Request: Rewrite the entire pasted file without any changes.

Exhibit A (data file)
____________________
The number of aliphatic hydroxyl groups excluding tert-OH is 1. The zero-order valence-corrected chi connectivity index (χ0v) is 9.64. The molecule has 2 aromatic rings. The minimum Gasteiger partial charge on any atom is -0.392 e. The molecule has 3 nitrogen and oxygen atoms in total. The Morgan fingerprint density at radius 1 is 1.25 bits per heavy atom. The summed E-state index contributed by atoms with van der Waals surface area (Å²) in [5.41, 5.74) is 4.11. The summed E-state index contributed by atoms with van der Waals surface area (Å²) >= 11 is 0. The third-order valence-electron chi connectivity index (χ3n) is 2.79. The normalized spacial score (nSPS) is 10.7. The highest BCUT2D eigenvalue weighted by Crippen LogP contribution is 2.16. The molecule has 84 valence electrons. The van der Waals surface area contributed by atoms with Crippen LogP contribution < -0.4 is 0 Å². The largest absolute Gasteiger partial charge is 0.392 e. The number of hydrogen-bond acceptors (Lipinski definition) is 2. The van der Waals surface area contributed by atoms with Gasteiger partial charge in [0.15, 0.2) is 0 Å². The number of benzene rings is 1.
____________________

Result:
The number of aliphatic hydroxyl groups excluding tert-OH is 1. The zero-order valence-corrected chi connectivity index (χ0v) is 9.64. The molecule has 2 aromatic rings. The minimum Gasteiger partial charge on any atom is -0.392 e. The molecule has 3 nitrogen and oxygen atoms in total. The Morgan fingerprint density at radius 1 is 1.25 bits per heavy atom. The summed E-state index contributed by atoms with van der Waals surface area (Å²) in [5.41, 5.74) is 4.11. The summed E-state index contributed by atoms with van der Waals surface area (Å²) >= 11 is 0. The third-order valence-electron chi connectivity index (χ3n) is 2.79. The normalized spacial score (nSPS) is 10.7. The highest BCUT2D eigenvalue weighted by Crippen LogP contribution is 2.16. The molecule has 84 valence electrons. The van der Waals surface area contributed by atoms with Crippen LogP contribution < -0.4 is 0 Å². The largest absolute Gasteiger partial charge is 0.392 e. The number of hydrogen-bond acceptors (Lipinski definition) is 2. The van der Waals surface area contributed by atoms with Gasteiger partial charge in [0.15, 0.2) is 0 Å². The number of benzene rings is 1.